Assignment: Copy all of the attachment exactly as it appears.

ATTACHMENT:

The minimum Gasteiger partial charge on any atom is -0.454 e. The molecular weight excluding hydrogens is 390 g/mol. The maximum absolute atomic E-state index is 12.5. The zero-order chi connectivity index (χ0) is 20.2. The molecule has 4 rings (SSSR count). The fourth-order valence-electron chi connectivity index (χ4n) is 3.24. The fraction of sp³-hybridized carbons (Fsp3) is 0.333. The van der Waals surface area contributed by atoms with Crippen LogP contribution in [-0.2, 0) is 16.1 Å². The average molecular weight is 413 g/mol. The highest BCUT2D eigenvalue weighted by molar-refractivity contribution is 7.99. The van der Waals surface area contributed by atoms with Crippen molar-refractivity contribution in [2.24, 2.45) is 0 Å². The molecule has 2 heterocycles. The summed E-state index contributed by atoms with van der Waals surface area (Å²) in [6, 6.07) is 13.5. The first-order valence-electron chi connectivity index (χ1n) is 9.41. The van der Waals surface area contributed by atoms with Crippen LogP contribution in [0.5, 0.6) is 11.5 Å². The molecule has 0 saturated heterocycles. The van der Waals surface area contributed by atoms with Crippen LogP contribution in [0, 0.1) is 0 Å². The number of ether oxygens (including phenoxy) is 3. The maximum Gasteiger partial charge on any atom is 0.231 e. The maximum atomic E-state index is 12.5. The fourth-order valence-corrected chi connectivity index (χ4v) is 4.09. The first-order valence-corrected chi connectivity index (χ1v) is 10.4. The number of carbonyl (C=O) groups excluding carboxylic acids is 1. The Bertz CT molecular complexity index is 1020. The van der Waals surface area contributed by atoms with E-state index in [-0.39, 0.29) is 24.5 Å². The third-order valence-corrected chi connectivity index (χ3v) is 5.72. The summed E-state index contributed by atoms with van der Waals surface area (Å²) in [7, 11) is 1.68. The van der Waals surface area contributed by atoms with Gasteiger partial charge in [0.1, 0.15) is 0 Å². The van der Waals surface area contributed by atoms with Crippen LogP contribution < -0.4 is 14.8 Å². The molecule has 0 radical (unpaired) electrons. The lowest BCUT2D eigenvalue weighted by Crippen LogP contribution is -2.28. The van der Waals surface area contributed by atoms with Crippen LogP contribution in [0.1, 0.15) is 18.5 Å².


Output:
The minimum Gasteiger partial charge on any atom is -0.454 e. The molecular weight excluding hydrogens is 390 g/mol. The maximum absolute atomic E-state index is 12.5. The zero-order chi connectivity index (χ0) is 20.2. The molecule has 4 rings (SSSR count). The fourth-order valence-electron chi connectivity index (χ4n) is 3.24. The fraction of sp³-hybridized carbons (Fsp3) is 0.333. The van der Waals surface area contributed by atoms with Crippen LogP contribution in [-0.2, 0) is 16.1 Å². The average molecular weight is 413 g/mol. The highest BCUT2D eigenvalue weighted by molar-refractivity contribution is 7.99. The van der Waals surface area contributed by atoms with Crippen molar-refractivity contribution in [2.24, 2.45) is 0 Å². The molecule has 2 heterocycles. The summed E-state index contributed by atoms with van der Waals surface area (Å²) in [6, 6.07) is 13.5. The first-order valence-electron chi connectivity index (χ1n) is 9.41. The van der Waals surface area contributed by atoms with Crippen LogP contribution in [0.5, 0.6) is 11.5 Å². The molecule has 0 saturated heterocycles. The van der Waals surface area contributed by atoms with Crippen LogP contribution in [0, 0.1) is 0 Å². The number of ether oxygens (including phenoxy) is 3. The maximum Gasteiger partial charge on any atom is 0.231 e. The maximum atomic E-state index is 12.5. The fourth-order valence-corrected chi connectivity index (χ4v) is 4.09. The first-order valence-corrected chi connectivity index (χ1v) is 10.4. The number of carbonyl (C=O) groups excluding carboxylic acids is 1. The Bertz CT molecular complexity index is 1020. The van der Waals surface area contributed by atoms with E-state index in [-0.39, 0.29) is 24.5 Å². The third-order valence-corrected chi connectivity index (χ3v) is 5.72. The summed E-state index contributed by atoms with van der Waals surface area (Å²) in [7, 11) is 1.68. The van der Waals surface area contributed by atoms with Gasteiger partial charge in [0.1, 0.15) is 0 Å². The van der Waals surface area contributed by atoms with Crippen LogP contribution < -0.4 is 14.8 Å². The molecule has 0 radical (unpaired) electrons. The lowest BCUT2D eigenvalue weighted by Crippen LogP contribution is -2.28. The van der Waals surface area contributed by atoms with Crippen LogP contribution in [0.1, 0.15) is 18.5 Å².